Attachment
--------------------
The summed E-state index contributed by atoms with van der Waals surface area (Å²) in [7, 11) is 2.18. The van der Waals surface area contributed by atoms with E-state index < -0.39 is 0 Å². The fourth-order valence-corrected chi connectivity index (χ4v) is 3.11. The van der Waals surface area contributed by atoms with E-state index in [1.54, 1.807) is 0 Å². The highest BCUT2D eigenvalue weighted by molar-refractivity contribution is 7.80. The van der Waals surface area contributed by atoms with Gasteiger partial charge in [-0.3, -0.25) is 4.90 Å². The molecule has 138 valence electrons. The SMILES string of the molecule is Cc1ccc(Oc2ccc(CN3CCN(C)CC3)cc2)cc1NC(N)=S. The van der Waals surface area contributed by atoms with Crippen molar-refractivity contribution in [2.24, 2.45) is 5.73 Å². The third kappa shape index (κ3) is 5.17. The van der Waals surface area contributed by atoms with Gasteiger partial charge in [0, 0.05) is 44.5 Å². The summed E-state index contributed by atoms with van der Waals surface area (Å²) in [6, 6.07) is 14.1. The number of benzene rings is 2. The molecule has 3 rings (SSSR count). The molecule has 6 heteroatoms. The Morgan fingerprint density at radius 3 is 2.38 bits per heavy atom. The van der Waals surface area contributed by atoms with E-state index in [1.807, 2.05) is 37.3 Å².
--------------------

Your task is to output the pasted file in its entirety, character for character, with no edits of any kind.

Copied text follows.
The summed E-state index contributed by atoms with van der Waals surface area (Å²) in [7, 11) is 2.18. The van der Waals surface area contributed by atoms with E-state index < -0.39 is 0 Å². The fourth-order valence-corrected chi connectivity index (χ4v) is 3.11. The van der Waals surface area contributed by atoms with E-state index in [1.54, 1.807) is 0 Å². The highest BCUT2D eigenvalue weighted by molar-refractivity contribution is 7.80. The van der Waals surface area contributed by atoms with Gasteiger partial charge in [-0.3, -0.25) is 4.90 Å². The molecule has 138 valence electrons. The SMILES string of the molecule is Cc1ccc(Oc2ccc(CN3CCN(C)CC3)cc2)cc1NC(N)=S. The van der Waals surface area contributed by atoms with Crippen molar-refractivity contribution in [2.24, 2.45) is 5.73 Å². The third kappa shape index (κ3) is 5.17. The van der Waals surface area contributed by atoms with Gasteiger partial charge in [0, 0.05) is 44.5 Å². The summed E-state index contributed by atoms with van der Waals surface area (Å²) in [6, 6.07) is 14.1. The number of benzene rings is 2. The molecule has 3 rings (SSSR count). The molecule has 6 heteroatoms. The Morgan fingerprint density at radius 3 is 2.38 bits per heavy atom. The van der Waals surface area contributed by atoms with E-state index in [1.807, 2.05) is 37.3 Å².